Jadeite is one of the hardest natural substances known to man: At around 6.5-7 hardness on the mohs scale, it is harder than steel. Obviously, this makes it difficult and time consuming to shape and means that jade carving can only be done by hand.
Mr. Chen is one of the traditional jade carving experts who creates the exquisite shapes at the heart of all of Ping Ping's jade jewellery. Although Mr. Chen now owns his own jade carving factory in China and does not need to get his hands dirty these days, he started out as a jade carver and still maintains a small workshop on the rooftop above his Taipei apartment to 'keep his hand in'.
Mr. Chen kindly agreed to give us a demonstration of jadeite carving in action. He buys his jade in raw boulders which are carefully examined to determine the best way to cut them. This will depend on the internal composition of the boulder as far as it can be determined – often by cutting or grinding a 'window' in the side.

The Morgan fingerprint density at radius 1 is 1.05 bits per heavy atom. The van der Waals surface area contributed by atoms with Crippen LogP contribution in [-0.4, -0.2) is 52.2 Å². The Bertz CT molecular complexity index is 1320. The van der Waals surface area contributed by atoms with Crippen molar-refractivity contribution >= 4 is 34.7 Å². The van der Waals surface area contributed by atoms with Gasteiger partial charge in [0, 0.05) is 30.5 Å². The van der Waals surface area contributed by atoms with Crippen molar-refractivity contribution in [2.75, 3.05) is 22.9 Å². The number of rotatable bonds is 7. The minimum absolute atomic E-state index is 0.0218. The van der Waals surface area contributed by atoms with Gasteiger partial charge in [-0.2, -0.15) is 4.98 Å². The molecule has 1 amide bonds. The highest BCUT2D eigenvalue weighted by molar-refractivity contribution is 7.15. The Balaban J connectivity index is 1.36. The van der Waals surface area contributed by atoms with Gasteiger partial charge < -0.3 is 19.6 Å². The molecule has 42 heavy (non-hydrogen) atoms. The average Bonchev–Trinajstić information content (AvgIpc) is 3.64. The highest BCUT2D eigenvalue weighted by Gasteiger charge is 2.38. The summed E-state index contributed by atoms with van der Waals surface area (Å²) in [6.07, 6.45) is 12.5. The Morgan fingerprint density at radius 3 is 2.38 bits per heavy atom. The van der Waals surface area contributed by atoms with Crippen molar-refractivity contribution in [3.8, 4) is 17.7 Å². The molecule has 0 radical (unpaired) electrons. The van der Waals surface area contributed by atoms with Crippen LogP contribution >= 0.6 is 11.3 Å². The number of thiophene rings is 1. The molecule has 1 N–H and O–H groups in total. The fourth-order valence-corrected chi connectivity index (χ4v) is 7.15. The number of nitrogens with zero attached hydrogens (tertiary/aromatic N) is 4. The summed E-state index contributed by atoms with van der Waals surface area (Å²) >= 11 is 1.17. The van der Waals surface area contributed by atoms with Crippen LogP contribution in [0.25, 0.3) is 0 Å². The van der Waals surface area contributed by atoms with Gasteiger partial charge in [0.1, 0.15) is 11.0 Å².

Once cut, the stone will often be 'sliced' to allow the finest pieces to be made into bangles. The cutting is done using a diamond cutting wheel.
The rough piece is then further shaped using a diamond grinding wheel. When the shape is basically complete, intricate detailing is carved using a hand-held rotary tool and various bits and drills.
The finished piece is then tumble-polished for several weeks, before having a coating of hot wax applied to accentuate its lustre.
This may sound simple but a single complex piece can take an expert carver several weeks to finish to the highest standards. And that's using modern power tools – imagine how long it took when everything was done by hand!
A piece of raw jadeite is sliced to reveal the inside.
Cutting the rough jade blank with a diamond saw.
Amazingly, Mr. Chen still has all of his fingers!
Further shaping with a diamond-coated grinding wheel.
Mr. Chen is a highly skilled jade carving artist.
The finished carving is tumble polished for several
weeks before being coated in wax.